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Effects of predisposed racial stereotypes

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Effects of predisposed racial stereotypes

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A black girl, berated for acting “too white.” A white girl, shamed for appreciating a culture outside of her own. Bound to preset standards, high schoolers across the country suffer racial stereotyping every day. Verbal abuse that follows hurts even worse.

London Pirtle (11), an African-American student, has suffered stereotyping for most of her life.

“People say I don’t act black,” Pirtle said. “They say the music and shows I watch aren’t ‘black’ shows. They say I act white.”

Racial stereotyping can be seen as a form of bullying, especially when it proves traumatic for the victim.

“I used to get really angry about it,” Pirtle said. “I’m obviously black. I’ve experienced things like discrimination.”

Madison Craig (11), a white student, is told she “acts Hispanic.” Her story exemplifies just how malicious racial stereotyping can be.

“I got interested in the culture when I worked at La Michoacana,” Craig said. “That’s where I learned a lot of my Spanish.”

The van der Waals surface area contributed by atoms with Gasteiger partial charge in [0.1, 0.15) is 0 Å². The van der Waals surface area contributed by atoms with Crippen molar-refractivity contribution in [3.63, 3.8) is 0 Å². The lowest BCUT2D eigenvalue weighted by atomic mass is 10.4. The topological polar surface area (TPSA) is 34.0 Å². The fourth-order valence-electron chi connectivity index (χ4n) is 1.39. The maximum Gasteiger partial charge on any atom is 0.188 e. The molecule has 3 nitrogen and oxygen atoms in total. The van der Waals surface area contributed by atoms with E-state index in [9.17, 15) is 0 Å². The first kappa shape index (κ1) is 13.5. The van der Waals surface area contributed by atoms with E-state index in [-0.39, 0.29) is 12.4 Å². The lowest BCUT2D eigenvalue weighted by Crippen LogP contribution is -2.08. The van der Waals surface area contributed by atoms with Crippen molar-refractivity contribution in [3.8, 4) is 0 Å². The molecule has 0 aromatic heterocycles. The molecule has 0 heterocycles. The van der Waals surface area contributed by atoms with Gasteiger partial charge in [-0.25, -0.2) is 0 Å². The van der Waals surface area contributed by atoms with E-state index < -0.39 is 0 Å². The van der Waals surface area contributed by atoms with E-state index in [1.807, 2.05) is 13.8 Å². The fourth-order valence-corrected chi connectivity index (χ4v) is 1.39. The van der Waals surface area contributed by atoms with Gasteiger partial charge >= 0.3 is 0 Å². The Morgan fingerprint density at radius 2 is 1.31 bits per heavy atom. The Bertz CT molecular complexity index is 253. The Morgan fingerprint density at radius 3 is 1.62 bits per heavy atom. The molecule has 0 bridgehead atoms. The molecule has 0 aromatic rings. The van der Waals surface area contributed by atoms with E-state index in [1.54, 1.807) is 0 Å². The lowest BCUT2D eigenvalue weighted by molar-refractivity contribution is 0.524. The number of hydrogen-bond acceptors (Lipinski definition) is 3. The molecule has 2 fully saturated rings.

In Jan. 2015, a group of her friends came in the store and took videos of her, posting them on social media with the caption “white girl trying to be Mexican.”

“It made me cry. I felt hurt,” Craig said. “I have bad anxiety about it.”

Teens, even adults, are often guilty of racial stereotyping. Although many try to avoid generalizations, it is simple human nature to categorize people, beginning at a young age. As people grow older and are influenced by media, parents, and peers, tendencies to label different racial groups with certain stereotypes begin to fester.

“You can’t really act a color,” Craig said. “Why does race have to play a factor in who we are and how we’re categorized? People who ‘act’ a race are probably just passionate about the culture. I think Hispanic culture is beautiful.”

Current political issues prove the importance of accepting one another, despite racial differences.

“There’s not a lot of people of other races involved in Latino culture,” Craig said. “With issues like DACA, it’s important to stand up for it.”

People cannot be expected to act a certain way based on skin color.

“You aren’t bound to your stereotypes,” Pirtle said.

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Effects of predisposed racial stereotypes